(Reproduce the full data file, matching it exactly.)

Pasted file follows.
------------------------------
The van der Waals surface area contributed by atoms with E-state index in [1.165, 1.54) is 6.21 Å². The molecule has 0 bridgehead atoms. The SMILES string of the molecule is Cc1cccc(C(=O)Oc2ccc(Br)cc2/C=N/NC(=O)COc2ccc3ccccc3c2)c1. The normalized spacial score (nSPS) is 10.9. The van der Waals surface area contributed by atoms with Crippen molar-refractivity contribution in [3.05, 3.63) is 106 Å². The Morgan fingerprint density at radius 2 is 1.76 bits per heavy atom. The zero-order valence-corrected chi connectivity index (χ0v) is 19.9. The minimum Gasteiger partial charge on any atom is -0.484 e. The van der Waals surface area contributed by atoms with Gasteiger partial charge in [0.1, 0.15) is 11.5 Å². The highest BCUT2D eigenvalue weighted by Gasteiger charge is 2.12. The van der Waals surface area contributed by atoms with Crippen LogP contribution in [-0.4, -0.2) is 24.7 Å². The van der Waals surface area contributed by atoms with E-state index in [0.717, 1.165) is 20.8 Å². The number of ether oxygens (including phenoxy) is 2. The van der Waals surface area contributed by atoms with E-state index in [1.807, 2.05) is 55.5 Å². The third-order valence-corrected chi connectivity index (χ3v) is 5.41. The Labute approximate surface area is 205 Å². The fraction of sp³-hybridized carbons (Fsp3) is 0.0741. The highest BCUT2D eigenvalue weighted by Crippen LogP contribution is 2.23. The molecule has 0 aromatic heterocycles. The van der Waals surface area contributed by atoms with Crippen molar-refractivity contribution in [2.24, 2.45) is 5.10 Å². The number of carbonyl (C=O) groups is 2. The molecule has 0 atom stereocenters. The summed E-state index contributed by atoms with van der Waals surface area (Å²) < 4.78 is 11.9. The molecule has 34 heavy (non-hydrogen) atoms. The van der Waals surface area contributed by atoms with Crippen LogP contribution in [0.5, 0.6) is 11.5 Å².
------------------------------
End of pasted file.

The van der Waals surface area contributed by atoms with E-state index in [1.165, 1.54) is 6.21 Å². The molecule has 0 bridgehead atoms. The SMILES string of the molecule is Cc1cccc(C(=O)Oc2ccc(Br)cc2/C=N/NC(=O)COc2ccc3ccccc3c2)c1. The normalized spacial score (nSPS) is 10.9. The van der Waals surface area contributed by atoms with Crippen molar-refractivity contribution in [3.05, 3.63) is 106 Å². The Morgan fingerprint density at radius 2 is 1.76 bits per heavy atom. The zero-order valence-corrected chi connectivity index (χ0v) is 19.9. The minimum Gasteiger partial charge on any atom is -0.484 e. The van der Waals surface area contributed by atoms with Gasteiger partial charge in [0.1, 0.15) is 11.5 Å². The highest BCUT2D eigenvalue weighted by Gasteiger charge is 2.12. The van der Waals surface area contributed by atoms with Crippen LogP contribution in [-0.4, -0.2) is 24.7 Å². The van der Waals surface area contributed by atoms with E-state index in [0.717, 1.165) is 20.8 Å². The number of ether oxygens (including phenoxy) is 2. The van der Waals surface area contributed by atoms with E-state index in [1.807, 2.05) is 55.5 Å². The third-order valence-corrected chi connectivity index (χ3v) is 5.41. The Labute approximate surface area is 205 Å². The fraction of sp³-hybridized carbons (Fsp3) is 0.0741. The highest BCUT2D eigenvalue weighted by Crippen LogP contribution is 2.23. The molecule has 0 aromatic heterocycles. The van der Waals surface area contributed by atoms with Crippen molar-refractivity contribution in [2.24, 2.45) is 5.10 Å². The number of carbonyl (C=O) groups is 2. The molecule has 0 atom stereocenters. The summed E-state index contributed by atoms with van der Waals surface area (Å²) < 4.78 is 11.9. The molecule has 34 heavy (non-hydrogen) atoms. The van der Waals surface area contributed by atoms with Crippen LogP contribution in [0.5, 0.6) is 11.5 Å².